The Ethereum network is currently processing as many transactions as it can and has 18,645 unconfirmed transactions according to blockctivity. The Eth gas prices have been rising and the community is pointing its finger at EOS — more specifically Block One — as the responsible.
Last week the ETH gas prices grew to over 80 Gwei.
A big part of the responsibility for this network congestion should be attributed to FCoin — a Chinese cryptocurrency exchange — that has drawn criticism from the crypto community for flooding the Ethereum network with insignificant transactions.
The transactions that the FCoin exchange generates are caused by the way it lets the community decide which tokens are added. For a token to be listed on FCoin, blockchain project developers must issue the project tokens to each user in the FCoin Exchange.
This results in a mass distribution of on-chain transactions to hundreds of thousands of users. But FCoin alone doesn’t explain the network congestion.
Suspicious network activity
The accusations which have been expressed by many members of the crypto community (even ETH developers) seem to have some actual basis — and surprisingly so. It seems that yesterday 40% of the ETH network capacity was used by one smart contract. What’s even more odd is that this particular smart contract is a default ERC20 contract, which is apparently pointless. All of that is really suspicious.
A detailed description of the iFish token activity would be unnecessarily complicated and boring to most and is beyond the scope of this article. A detailed report on the matter can be found here. That being said, while some quite odd activity is definitely taking place on the network, there seems to be no reason to think — or at least to be sure — that Block One is involved. The only reason why EOS is blamed is that the activity of the contracts — which is pretty costly — seems to be funded by selling EOS for ETH. That means that any big EOS holder could be responsible.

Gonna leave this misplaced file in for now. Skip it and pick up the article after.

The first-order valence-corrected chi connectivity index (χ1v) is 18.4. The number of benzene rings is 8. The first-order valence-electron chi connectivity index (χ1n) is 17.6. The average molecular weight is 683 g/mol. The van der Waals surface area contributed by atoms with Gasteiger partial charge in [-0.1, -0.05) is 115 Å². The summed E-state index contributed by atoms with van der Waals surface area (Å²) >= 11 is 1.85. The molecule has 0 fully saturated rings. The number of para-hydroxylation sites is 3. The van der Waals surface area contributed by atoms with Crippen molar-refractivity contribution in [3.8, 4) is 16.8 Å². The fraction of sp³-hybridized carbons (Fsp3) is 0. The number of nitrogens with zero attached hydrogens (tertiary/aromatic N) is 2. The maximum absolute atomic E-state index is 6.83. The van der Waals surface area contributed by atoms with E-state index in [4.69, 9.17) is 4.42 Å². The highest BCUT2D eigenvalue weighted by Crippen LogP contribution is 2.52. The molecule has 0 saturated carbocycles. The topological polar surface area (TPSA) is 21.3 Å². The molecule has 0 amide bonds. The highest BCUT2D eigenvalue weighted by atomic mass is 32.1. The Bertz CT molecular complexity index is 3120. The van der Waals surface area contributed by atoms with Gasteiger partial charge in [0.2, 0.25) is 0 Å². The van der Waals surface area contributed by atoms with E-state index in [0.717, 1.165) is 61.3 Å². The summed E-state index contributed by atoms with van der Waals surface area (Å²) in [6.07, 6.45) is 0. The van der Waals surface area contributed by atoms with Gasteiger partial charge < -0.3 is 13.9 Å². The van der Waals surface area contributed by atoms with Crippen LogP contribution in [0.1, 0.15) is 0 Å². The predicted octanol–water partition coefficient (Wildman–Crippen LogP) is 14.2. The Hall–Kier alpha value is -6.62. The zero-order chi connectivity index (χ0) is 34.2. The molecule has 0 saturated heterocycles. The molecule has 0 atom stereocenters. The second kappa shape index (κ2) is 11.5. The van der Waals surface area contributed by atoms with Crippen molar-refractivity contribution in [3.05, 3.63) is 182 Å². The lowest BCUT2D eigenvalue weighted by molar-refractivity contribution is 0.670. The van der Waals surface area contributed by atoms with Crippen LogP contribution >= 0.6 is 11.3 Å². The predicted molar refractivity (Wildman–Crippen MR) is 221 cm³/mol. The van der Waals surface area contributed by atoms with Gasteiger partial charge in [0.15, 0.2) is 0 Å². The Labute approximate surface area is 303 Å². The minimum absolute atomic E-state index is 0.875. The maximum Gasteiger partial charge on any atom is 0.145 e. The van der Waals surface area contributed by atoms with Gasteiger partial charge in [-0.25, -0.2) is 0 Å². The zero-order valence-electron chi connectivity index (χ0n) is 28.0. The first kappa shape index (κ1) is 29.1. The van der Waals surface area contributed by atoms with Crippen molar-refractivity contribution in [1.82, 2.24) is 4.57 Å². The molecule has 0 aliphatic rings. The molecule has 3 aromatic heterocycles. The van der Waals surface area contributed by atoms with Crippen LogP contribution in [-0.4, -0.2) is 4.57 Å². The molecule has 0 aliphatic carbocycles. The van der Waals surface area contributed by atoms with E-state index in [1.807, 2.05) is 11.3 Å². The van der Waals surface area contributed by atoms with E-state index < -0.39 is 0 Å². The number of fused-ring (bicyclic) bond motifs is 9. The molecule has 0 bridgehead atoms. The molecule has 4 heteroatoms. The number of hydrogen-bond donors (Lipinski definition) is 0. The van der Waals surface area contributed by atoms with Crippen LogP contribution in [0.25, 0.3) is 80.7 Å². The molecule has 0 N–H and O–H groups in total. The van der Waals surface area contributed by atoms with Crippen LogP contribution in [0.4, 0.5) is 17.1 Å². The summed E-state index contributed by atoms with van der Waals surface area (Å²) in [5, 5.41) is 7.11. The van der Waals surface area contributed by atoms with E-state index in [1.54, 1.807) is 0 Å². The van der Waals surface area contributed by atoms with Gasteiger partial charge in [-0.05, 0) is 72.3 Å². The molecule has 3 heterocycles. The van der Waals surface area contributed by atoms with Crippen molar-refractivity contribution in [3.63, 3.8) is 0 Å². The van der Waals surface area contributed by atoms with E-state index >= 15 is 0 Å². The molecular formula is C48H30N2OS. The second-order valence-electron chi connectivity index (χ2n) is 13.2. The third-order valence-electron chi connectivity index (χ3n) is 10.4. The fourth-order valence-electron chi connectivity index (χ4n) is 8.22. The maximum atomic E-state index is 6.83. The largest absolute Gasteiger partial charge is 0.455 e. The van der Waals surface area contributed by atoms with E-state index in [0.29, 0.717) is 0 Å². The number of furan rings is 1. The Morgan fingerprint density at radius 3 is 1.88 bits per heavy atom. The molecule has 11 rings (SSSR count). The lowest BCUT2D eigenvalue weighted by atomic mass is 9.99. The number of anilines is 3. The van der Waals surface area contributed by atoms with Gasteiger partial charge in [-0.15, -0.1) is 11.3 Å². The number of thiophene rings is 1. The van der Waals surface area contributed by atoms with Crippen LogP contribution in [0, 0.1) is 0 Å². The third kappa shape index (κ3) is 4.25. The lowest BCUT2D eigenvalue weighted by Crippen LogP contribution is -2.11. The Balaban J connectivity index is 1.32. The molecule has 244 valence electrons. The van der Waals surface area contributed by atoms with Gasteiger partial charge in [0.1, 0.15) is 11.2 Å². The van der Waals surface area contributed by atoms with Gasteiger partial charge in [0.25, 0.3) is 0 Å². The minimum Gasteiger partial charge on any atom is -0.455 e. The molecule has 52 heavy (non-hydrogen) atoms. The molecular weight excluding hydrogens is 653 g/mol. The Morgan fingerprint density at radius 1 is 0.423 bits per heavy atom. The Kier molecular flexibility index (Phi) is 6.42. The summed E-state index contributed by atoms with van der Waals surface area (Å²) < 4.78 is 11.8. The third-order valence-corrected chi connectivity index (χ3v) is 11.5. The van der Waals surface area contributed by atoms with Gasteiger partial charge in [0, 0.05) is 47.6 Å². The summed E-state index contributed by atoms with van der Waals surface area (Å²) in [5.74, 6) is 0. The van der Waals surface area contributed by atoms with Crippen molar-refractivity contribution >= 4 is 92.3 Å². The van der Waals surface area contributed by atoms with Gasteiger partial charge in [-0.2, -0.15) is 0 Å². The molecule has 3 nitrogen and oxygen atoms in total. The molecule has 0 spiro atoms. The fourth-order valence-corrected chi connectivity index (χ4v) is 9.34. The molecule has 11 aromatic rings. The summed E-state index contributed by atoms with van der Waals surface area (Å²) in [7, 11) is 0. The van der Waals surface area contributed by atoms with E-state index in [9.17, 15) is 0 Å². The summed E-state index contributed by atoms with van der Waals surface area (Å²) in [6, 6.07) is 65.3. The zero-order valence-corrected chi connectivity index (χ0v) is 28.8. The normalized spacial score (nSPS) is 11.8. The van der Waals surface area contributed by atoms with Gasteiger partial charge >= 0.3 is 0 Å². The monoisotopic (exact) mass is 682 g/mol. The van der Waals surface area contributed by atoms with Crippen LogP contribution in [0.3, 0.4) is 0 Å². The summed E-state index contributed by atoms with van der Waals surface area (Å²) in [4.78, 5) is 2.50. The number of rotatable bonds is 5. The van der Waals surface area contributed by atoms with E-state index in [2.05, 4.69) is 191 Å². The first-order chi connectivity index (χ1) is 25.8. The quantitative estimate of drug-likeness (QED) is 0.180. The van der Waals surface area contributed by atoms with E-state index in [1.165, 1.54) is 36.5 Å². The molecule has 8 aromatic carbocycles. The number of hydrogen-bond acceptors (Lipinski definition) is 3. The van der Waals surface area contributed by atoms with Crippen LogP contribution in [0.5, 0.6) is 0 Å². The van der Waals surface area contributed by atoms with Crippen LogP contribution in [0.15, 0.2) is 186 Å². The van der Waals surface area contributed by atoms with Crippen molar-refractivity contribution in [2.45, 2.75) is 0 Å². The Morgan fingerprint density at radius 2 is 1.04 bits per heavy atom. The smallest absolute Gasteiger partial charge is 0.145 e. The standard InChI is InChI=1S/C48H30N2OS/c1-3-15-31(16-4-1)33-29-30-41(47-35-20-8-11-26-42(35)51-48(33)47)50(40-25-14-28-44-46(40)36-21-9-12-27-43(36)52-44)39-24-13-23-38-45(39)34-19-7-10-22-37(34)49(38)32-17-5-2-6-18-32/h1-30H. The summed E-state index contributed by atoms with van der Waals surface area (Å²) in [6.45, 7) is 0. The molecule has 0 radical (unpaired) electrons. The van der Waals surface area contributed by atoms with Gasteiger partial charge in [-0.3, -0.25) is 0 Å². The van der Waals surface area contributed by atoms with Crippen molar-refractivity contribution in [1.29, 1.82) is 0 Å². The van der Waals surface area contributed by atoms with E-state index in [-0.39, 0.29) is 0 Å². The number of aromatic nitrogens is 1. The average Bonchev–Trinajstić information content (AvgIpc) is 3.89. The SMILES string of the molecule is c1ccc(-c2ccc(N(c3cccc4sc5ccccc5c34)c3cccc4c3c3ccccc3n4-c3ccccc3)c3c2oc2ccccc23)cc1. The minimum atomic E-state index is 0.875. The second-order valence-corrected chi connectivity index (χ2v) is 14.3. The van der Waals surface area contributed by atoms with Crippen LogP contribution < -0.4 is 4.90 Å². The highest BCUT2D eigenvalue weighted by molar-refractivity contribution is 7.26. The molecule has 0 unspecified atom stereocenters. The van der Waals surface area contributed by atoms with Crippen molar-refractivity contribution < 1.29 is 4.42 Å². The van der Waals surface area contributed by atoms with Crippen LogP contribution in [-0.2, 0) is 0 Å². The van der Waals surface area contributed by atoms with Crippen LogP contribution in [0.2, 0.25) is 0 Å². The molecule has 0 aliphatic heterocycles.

Block one CTO answers to accusations
Dan Larimer — Chief Technical Officer at Block One — has lately responded to the accusations in the official Telegram chat.
While the answer definitely seems to be provocatory (especially the part where it is suggested that there are smarter and more cost-effective ways to “bring eth down”) it seems that Dan has a point. If a network can be congested by a simple collectable cards game the network simply isn’t functional.
The idea that Block One is responsible for the current Ethereum network congestion can’t be proved or disproved. The conclusion that can be drawn from all of this is that the ETH blockchain isn’t ready for mainstream real-world usage — which shouldn’t come as a surprise. The infrastructure underlying extremely important services that many businesses are based upon shouldn’t be that easily congested.
That being said, this is probably going to change in the future. Sharding, full POS (Casper), Plasma/Plasma Cash should solve or at least attenuate this issue. Still, for the time being, ETH isn’t ready to go mainstream.